When one reaches the later part of stages of vascular dementia, they need supervision all the time. Their mental abilities are limited to the point that it could be dangerous. A person suffering in the later stages can also suffer from hallucinations, confusion and delusion. The disease can progress severely which might make a person weak and immobile. Most patients in this stage would have a tendency to become violent especially to the ones caring for them. They also need a lot of understanding from the people around them. Hiring a care giver is a wise move for a patient suffering in the later stages of vascular dementia.


The Stages of Vascular Dementia using the GDS as a Guide

NO COGNITIVE DECLINE: During the first of the stages of vascular Dementia there is no subjective complaints of memory deficit. No clear memory deficit on clinical interview.
VERY MILD COGNITIVE DECLINE (Age Associated Memory Impairment): Subjective complaints of memory deficit, most often in following areas: (a) forgetting where one has placed familiar objects; (b) forgetting names one formerly knew well. No evidence of memory deficit on clinical interview. No objective deficits in employment or social situations. Appropriate concern about symptomatology.
MILD COGNITIVE DECLINE (Mild Cognitive Impairment): During second of the stages of vascular dementia one might see clear-cut deficits. Manifestations in more than one of the following areas: (a) patient may have gotten lost when traveling to an unfamiliar place; (b) co-workers become aware of patient’s relatively poor performance; (c) word and name finding deficit becomes clear to intimates; (d) patient may read a passage or a book and retain relatively little material; (e) patient may show decreased facility in remembering names upon introduction to new people; (f) patient may have lost or misplaced an object of value; (g) concentration deficit will be clear on clinical testing. Objective evidence of memory deficit obtained only with an intensive interview. Decreased performance in demanding employment and social settings. Denial begins to become manifest in patient. Mild to moderate anxiety accompanies symptoms.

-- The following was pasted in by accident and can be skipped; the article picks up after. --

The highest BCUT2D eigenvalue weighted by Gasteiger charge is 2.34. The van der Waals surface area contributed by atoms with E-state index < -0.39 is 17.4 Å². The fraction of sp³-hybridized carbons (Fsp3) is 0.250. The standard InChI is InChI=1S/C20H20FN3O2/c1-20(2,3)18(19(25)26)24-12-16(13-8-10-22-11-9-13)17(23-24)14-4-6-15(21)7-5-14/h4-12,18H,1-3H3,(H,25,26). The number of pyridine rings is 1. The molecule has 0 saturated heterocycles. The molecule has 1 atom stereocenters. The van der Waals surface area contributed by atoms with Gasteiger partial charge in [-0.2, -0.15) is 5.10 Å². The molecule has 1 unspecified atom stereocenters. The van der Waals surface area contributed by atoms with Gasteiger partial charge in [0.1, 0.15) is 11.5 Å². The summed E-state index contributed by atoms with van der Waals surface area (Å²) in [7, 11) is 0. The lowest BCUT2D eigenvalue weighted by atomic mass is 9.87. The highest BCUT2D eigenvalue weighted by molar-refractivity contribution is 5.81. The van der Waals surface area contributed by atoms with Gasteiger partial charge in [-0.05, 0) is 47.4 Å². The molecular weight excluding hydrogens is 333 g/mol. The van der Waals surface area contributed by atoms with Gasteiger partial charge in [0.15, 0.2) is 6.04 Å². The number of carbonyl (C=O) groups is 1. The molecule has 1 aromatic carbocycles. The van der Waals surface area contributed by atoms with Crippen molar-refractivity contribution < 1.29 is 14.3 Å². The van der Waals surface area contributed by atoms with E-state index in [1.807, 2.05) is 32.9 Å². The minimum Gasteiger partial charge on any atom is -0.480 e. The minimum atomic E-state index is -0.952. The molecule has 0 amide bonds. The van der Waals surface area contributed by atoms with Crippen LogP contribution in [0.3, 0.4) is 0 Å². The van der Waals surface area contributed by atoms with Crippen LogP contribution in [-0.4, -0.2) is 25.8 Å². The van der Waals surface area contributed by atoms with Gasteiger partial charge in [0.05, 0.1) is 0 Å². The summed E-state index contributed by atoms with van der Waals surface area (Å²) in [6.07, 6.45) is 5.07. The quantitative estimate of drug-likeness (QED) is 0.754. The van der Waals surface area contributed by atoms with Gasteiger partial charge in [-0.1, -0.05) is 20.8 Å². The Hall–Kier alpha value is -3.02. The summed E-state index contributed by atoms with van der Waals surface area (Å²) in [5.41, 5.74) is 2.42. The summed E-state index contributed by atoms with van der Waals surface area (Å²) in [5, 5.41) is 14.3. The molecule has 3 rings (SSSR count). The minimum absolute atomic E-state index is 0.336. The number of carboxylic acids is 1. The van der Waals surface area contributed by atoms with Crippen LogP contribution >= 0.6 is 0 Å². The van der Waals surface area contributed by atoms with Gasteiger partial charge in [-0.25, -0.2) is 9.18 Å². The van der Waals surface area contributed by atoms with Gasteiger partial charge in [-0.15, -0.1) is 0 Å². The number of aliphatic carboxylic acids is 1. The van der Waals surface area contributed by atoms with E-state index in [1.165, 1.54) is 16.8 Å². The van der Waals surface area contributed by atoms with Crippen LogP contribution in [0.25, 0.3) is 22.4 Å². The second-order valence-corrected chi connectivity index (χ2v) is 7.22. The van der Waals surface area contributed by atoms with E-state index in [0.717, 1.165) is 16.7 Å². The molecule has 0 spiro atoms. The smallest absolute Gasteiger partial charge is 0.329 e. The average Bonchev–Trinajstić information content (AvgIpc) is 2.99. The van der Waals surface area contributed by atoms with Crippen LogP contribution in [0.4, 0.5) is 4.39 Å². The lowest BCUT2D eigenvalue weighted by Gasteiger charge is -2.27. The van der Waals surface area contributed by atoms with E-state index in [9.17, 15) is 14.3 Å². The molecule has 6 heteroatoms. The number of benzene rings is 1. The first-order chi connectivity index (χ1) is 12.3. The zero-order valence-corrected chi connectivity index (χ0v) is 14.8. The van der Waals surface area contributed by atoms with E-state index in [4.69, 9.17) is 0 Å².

MODERATE COGNITIVE DECLINE (Mild Dementia): Clear-cut deficit on careful clinical interview. Deficit manifest in following areas: (a) decreased knowledge of current and recent events; (b) may show some deficit in memory of one’s personal history; (c) concentration deficit elicited on serial subtraction; (d) decreased ability to travel, handle finances, etc. Frequently no deficit in following areas: (a) orientation to time and place; (b) recognition of familiar persons and faces; (c) ability to travel to familiar locations. Inability to do complex tasks. Denial is dominant defense mechanism. Flattening of affect and withdrawal from challenging situations often occur.